16 Oz: How Much Water Does An RV Toilet Use Per Flush?

How Much Water Does An RV Toilet Use Per Flush? There is no exact number because it depends on the toilet in your RV but there is an average of 16 ounces.

Getting the best experience out of RV camping, you need your comfy spots right inside your trailer. And at the top of the list comes a good, clean toilet. Answering nature’s call shouldn’t be a nightmare anymore.

How Much Water Does An RV Toilet Use Per Flush

How Much Water Does An RV Toilet Use Per Flush?

On average your RV toilet can use Sixteen ounces of water per flush. It really depends on the size of your toilet. Some toilets only use a quart of water while others use a quarter of a gallon of water per flush.

There are other alternatives that use less or even no amount of water for flushing. For example, vacuum or macerator and compostable toilets.

Vacuum toilets use very little water because it uses vacuum power to pull the waste through a flexible tube. It is then sent to a holding tank away from the bowl. Other composting toilets will require no water per flush or deposit 🙂

It will save you a huge amount of freshwater from being wasted for flushing. If your toilet has a foot pedal operated toilet, it draws a lesser amount of water when compared to electric flushes.

Low-flow flushing toilets are also available in markets. It will come in handy when you are boondocking.

Related: What Do You Do When Your Toilet Is Clogged with Poop?

Should You keep Water In RV Toilet?

Yes, you should keep water in RV toilet bowls. They should always have water in them and should be flushed for at least 10 seconds.

RV black and grey tanks require lots of water to control odors, help with breakdown, keep sensors clean, and stimulate waste-digesting bacteria.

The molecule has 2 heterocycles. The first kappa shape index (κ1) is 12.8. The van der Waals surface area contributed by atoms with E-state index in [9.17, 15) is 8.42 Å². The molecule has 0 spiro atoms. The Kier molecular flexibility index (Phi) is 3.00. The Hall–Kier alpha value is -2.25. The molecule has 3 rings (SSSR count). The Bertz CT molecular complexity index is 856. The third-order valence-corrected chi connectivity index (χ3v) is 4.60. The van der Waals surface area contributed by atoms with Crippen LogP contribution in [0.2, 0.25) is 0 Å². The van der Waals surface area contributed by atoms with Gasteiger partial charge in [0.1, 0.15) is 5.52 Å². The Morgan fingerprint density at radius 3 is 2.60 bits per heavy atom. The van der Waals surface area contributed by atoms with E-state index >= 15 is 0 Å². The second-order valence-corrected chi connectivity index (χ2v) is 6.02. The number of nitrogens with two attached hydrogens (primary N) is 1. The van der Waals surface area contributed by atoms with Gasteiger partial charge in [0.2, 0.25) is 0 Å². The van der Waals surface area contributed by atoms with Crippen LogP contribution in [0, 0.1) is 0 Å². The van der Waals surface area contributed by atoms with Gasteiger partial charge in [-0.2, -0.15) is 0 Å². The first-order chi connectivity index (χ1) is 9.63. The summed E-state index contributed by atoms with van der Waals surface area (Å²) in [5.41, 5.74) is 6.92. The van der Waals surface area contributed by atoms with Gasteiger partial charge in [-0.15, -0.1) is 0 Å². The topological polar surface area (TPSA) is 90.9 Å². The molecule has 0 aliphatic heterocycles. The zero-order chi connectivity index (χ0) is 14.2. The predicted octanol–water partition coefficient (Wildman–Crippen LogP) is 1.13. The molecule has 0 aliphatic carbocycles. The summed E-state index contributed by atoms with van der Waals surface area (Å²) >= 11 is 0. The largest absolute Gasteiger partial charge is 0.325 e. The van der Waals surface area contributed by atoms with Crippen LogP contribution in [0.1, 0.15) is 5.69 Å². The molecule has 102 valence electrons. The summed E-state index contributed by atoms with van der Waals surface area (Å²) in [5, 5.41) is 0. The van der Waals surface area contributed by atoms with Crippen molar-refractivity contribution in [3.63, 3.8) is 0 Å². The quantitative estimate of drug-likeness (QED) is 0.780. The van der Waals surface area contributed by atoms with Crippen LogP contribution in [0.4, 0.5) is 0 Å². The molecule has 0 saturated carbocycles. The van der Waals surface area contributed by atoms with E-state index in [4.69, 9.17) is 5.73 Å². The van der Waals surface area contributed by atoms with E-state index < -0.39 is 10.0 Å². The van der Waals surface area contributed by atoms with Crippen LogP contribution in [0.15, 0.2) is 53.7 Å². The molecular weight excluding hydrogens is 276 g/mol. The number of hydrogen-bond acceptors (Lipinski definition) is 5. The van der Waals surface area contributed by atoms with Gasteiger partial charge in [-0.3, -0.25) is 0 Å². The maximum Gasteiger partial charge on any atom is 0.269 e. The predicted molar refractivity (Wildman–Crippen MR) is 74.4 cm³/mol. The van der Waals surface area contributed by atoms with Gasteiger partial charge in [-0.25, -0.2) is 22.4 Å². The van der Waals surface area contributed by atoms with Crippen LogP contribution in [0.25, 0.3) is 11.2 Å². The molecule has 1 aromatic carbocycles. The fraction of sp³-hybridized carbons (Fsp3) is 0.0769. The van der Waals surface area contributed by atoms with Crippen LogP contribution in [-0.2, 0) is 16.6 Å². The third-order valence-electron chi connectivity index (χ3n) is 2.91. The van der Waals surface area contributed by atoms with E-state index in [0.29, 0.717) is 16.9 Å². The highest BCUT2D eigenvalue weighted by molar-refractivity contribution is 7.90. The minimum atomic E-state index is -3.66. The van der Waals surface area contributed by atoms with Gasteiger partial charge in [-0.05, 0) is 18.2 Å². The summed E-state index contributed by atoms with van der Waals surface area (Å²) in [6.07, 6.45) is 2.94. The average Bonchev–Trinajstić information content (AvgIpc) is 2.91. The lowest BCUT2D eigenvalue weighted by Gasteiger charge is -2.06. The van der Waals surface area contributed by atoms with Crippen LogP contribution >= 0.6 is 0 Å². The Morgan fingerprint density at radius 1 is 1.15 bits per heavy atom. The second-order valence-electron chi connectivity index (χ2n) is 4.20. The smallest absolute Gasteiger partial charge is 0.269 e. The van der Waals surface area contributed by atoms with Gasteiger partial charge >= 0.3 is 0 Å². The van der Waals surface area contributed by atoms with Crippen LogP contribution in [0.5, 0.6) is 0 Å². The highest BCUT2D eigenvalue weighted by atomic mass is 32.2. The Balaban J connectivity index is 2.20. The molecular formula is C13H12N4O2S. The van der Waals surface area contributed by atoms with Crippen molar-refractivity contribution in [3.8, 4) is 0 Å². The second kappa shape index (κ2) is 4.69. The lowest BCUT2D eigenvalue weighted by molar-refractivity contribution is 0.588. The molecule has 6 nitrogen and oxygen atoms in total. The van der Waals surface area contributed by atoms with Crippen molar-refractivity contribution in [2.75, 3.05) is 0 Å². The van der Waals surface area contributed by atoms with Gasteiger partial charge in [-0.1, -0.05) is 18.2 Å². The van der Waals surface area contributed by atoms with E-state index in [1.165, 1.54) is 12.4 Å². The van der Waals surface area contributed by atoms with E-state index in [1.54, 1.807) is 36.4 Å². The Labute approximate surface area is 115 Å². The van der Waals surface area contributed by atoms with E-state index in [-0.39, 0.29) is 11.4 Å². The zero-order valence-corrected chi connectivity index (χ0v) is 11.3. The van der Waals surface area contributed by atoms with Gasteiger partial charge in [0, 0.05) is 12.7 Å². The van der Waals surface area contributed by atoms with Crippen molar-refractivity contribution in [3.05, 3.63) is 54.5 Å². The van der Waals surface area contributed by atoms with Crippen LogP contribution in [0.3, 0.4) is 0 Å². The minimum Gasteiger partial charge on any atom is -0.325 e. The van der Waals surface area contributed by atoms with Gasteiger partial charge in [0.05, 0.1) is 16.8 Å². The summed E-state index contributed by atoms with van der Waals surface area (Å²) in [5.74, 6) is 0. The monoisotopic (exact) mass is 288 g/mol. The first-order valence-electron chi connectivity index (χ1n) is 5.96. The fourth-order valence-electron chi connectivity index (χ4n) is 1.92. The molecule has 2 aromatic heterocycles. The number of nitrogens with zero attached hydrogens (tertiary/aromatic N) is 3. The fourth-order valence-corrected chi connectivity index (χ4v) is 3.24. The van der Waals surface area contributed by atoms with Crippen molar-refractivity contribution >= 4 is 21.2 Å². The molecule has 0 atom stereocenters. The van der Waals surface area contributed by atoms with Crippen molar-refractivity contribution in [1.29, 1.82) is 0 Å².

The only exception is when you take your camper to drive around. It’s better to remove the water so that it won’t spill on the floor. Also during off-seasons, because it’s simply not necessary.

Related: How Long To Keep Fresh Water in RV Tanks

Should You Poop In Your RV?

Yes, you should poop in your RV toilet. RV toilets can handle all human waste. If you are properly maintaining your black tank and RV toilet, plus using plenty of freshwaters when flushing, you will be able to poop in your RV without experiencing clogs or smells.

Related: Best RV Portable Black Tank

Can I Pee in My RV? Yes, you can pee in your RV bathroom.

Can You Pour Hot Water Down RV Toilet?

Yes, you can pour hot water down RV toilet bowls, especially when you have a clogged toilet in your RV. It is best if the water is boiling hot.

As the hot water flows from the toilet valve into the black tank, it will help dissolve whatever is blocking the way. The boiling water method usually works for clogged toilets and it’s straightforward.

Related: How Do You Get Rid of The Poop Pyramid in RV Black?

How Long Can You Leave Black Water In Your RV Tank?

A week is the longest you should leave black water in your RV tank. If you’re new to RVing or to your particular Camper, you will get in a groove of dumping your grey and black water tanks.

So, eventually, you will get to know how long it takes for your holding tanks to hit capacity (of course you want to dump before you hit capacity)

Make sure to add water to the tank and add a holding tank cleaning chemical to avoid odor and backup.

Related: How To Sanitize RV Water Tanks

Can You Use A Snake On A RV Toilet?

Yup, you can use a snake on an RV toilet. Make sure you get one long enough and sturdy enough to really grind up anything in the pipes.

The RV toilet snake should be reserved for clogs that have not been fixed with other methods, as well as problems that are not caused by a full black water tank.

Wrapping up: How Much Water Does An RV Toilet Use Per Flush?

How Much Water Does An RV Toilet Use Per Flush? The amount of water used to flush an RV toilet varies according to the length of time the foot pedal is depressed. Usually, an RV toilet uses about 16 oz of water to flush liquid waste, and it’s recommended to use up to 1 gallon of water to flush solid waste to avoid solid waste build-up in the black tank (also known as an RV poop pyramid).

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